4. After watching what took place in Japan and seeing how little time it took for the media to stop covering it here in the US, it makes me wonder if we can even afford the necessary retrofits for all of the places that require updates and changes. Whether it be generator systems, passive systems that require no operator input to self correct, or whatever the answer is – flat out I don’t think anyone wants to foot the bill for the changes. It almost seems like we have to guard against the risks the best we can, and incorporate design changes into new plants as we go forward.

  5. This is definetly something that needs to be addressed. Im sure we would all hate to see another castastrophy again. Build them bigger and stronger.

  6. “Congress also directed the NRC to implement the eight “Tier I,” or top priority, recommendations at least as quickly as the schedule described in the staff’s Oct. 3, 2011 paper to the Commission.”

    I think the dates and details mentioned in the paper provide a substantial amount of confidence in attaining the results.

  7. You ought to address a much more basic problem: IF nuclear power was to be safe, THEN a balance sheet of a manufacturer of, or a utility running, nuclear power stations could surely afford to have provisions for damages that would be so contained or unlikely to occur, that the balance sheet would not be in dripping red. If, on the other hand, one cannot exclude a scenario, as yet unknown but nevertheless possible, to ever occur, that is not containable, then you must draw the conclusion that nuclear power generation is irresponsible and needs to be discontinued immediately. Then why does every regulator insist on scenarios that are of minimal import and fails o discuss the big picture – the cause and terrible effects of accidents that have not even thought through yet because human understanding is limited while the possibilities for failure are infinite?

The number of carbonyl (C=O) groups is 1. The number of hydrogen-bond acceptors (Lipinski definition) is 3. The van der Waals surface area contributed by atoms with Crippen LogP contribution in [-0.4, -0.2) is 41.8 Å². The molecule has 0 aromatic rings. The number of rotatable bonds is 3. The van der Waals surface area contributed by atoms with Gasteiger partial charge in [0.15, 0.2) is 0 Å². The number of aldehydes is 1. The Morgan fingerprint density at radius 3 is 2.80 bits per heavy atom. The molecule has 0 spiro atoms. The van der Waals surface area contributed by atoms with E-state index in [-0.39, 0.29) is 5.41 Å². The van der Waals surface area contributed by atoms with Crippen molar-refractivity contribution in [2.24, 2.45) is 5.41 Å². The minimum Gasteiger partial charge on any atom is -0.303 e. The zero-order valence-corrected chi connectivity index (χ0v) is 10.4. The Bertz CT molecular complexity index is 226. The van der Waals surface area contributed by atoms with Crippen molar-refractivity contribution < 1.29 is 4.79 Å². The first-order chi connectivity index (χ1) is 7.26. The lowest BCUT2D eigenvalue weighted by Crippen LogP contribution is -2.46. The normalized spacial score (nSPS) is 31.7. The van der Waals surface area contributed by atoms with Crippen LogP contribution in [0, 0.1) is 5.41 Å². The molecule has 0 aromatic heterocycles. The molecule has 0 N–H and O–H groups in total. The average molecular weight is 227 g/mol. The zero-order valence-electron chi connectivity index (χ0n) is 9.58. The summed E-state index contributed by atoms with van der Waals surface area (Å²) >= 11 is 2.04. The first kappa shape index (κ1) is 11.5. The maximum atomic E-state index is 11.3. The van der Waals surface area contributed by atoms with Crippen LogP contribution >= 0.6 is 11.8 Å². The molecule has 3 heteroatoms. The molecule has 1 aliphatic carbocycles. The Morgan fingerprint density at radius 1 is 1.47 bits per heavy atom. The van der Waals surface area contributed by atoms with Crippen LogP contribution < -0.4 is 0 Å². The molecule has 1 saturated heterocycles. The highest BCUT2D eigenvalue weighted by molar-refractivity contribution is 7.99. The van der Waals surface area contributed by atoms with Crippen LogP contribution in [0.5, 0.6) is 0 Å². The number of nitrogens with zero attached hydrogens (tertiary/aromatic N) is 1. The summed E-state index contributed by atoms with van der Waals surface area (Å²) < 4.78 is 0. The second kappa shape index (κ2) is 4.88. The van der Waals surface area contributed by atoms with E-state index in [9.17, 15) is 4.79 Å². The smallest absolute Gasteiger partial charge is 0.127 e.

8. I am not entirely sure i agree with the task force recommendations made, yet, I cannot come up with anything better personally. So, who am I to refute it? lol

  9. The population of U.S. nuclear plants with emergency AC power sources in the basement of the turbine building is zero. Weak and complacent? NRC? NRC has a host of severe accident regulations upon which to build useful inspection programs that would independently assure adequate risk mitigation equipment, procedures, and operator training. It is unlikely that additional regulation in this context would improve the margin of safety or defense in depth already in-place inadvertently from previous over-reach.

  10. Once identified, a successful intervention could be performed: rapid depressurization by venting the steam from the top of reactor vessel and staged passive boron containing water injection all the way to gravity reserves

  11. It is well overdue to identify the key process in the severe accident progression: the stagnant steam volume forming, covering the upper part of the fuel in the core, which leads to the fiery zirc-water reaction.
    Once identified, a successful intervention could be performed: rapid depressurization by venting the steam from the top of reactor vessel and staged passive boron containing water injection all the way to gravity reserves.
    Designing and adding a dedicated severe accident response system as described is a must.

  12. Congress, in the 2012 Budget, took NRC to task and demanded NRC implement staff recommendations to expedite the process of Lessons-Learned Fukushima instead of the commissioner’s vote and demanded NRC expand their process to include much more than just seismic and flooding problems.
    They also required the National Academy of Sciences to produce an additional report on Lessons-Learned.
    Sounds like the NRC took it on the chin.
    Congress stepped up to the plate and chastised NRC for being too weak and complacent on Fukushima lessons.
    About time.